I need help with the following questions:
1. If most youth gangs are racially and ethnically homogeneous, should law enforcement use race and ethnic specific strategies to fight gang formation and control gang crime?
2. On the other hand, should law enforcement strategies be racially and ethnically neutral? What dilemmas are created for police departments who pursue each of these strategies?
3. Is the likely result institutional or contextual discrimination? Explain.
4. Which theory of crime do you believe best explains the prevalence of crime in the United States? Explain.© BrainMass Inc. brainmass.com July 17, 2018, 12:13 am ad1c9bdddf
Please see response attached, which is also presented below. I attached two highly informative articles for further reading, as well. I hope this helps and take care.
1. If most youth gangs are racially and ethnically homogeneous, should law enforcement use race and ethnic specific strategies to fight gang formation and control gang crime? On the other hand, should law enforcement strategies be racially and ethnically neutral? What dilemmas are created for police departments who pursue each of these strategies? Is the likely result institutional or contextual discrimination? Explain.
This is a heated debate. What side of the argument do you find yourself?
One side of the argument that seems reasonable it that because race is one of the crime indicators, it also needs to be part of the solution and must be considered in the strategies for crime control, whether it is an all-white gang, African American gang, Hispanic gang, to name a few. Thus, intelligence must be gathered in all areas that are related to the specific gang, and based on the intelligence, then formulate the strategies specific to that gang. In other words, law enforcement strategies need to consider the contributing factors in gang related crimes, and if race is a factor, it needs to be factored into the equation of best crime control strategies. However, in the end, the strategies might be similar or the same across races, but race cannot be ignored when it is a factor, regardless of the type of race homogeneous. Cultural differences in responses to certain crime control strategies might indeed be very different and have very different outcomes. for example, in Canada, the First Nations people use very different crime control strategies, such as sweat Lodges, healing circles, the burning of sweet grass, to name a few and ask for these strategies that are race/cultural/ethnic specific if necessary. Other crime control strategies might be Universal in type and application e.g., problem solving strategy (see attached article). However, the problem-solving strategies include the intelligence related to gang activity, including race and ethnic intelligence.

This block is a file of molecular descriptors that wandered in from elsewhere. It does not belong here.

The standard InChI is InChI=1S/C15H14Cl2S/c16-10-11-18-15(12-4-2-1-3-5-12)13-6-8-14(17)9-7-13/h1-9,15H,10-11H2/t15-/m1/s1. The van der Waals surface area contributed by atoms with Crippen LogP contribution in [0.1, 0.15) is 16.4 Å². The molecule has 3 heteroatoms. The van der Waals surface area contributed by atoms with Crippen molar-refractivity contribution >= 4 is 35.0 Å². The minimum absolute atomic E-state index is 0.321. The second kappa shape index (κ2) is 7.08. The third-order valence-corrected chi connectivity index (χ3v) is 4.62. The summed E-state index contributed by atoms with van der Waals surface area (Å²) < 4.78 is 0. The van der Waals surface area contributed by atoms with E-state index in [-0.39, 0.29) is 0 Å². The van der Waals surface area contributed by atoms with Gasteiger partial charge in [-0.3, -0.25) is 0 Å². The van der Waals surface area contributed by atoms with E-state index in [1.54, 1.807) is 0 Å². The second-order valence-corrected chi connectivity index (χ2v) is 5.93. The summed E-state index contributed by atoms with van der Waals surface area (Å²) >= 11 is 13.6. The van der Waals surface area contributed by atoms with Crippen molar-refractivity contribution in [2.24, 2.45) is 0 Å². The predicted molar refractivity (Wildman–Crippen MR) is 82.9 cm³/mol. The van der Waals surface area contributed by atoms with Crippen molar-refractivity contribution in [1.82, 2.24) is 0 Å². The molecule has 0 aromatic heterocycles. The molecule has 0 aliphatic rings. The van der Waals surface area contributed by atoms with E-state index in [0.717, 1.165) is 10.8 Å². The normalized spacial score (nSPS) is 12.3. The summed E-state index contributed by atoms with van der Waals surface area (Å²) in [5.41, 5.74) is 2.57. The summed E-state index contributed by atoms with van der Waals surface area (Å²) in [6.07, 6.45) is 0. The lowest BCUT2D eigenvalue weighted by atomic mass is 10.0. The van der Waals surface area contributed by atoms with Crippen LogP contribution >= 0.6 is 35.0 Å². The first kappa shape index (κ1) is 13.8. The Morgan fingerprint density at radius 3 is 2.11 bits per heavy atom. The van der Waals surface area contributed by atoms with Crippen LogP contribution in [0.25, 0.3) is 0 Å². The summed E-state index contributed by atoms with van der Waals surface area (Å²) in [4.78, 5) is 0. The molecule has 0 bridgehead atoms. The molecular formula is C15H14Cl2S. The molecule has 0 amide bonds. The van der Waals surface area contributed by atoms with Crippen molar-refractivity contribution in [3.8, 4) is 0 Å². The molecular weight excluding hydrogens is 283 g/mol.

BACKGROUND: ORGANIZATIONAL CHARACTERISTICS
There are four basic groups in the general gang model: (1) potentials, or "could be's," who are usually the youngest of possible members; (2) claimers, associates, or "wanna be's," who dress, act, and walk like members, and participate in gang activities; (3) regular members, who comprise the biggest portion of a gang; and (4) hard core members, who are often protected by regular members, and may or may not have an authority position in the gang, but usually constitute around 5-10% of the gang. Other member classifications include the threefold typology by Sanders (1994), consisting of (1) hardcore; (2) affiliate; and (3) fringe; and the fourfold typology by Hagedorn (1994) which includes (1) legits, who hope to mature out of gang activity one day; (2) homeboys, who alternate between criminal and conventional lifestyles; (3) dope fiends, who are into gang activity to feed their habit; and (4) new jacks, who see gang activity as a career. Gang types are usually classified according to one of three typologies. First, there is Taylor's (1990) typology of (1) scavenger gangs, who lack goals, purpose, consistent leadership, and tend to prey upon the weak; (2) territorial gangs, who define an exclusive turf and defend it; and (3) corporate gangs, who are the most organized for purposes of illegal money-making ventures. Second, there is Huff's (1996) typology of (1) hedonistic gangs, who like to get high and have good times; (2) instrumental gangs, who are primarily involved in property crime and economic gain; and (3) predatory gangs, who are likely to have sophisticated weapons and be involved in robbery, mugging, and other crimes of opportunity. Third, there is Fagan's (1989) typology of: Type 1 gangs, involved only in alcohol and marijuana use; Type 2 gangs, heavily involved in vandalism and drug sales to support their habit; Type 3 gangs, extensively involved in both serious and nonserious crime as well as hard ...
By responding to the questions, this solution discusses aspects of cultural perspective on crime. Supplemented with two informative articles on crime and gang crime.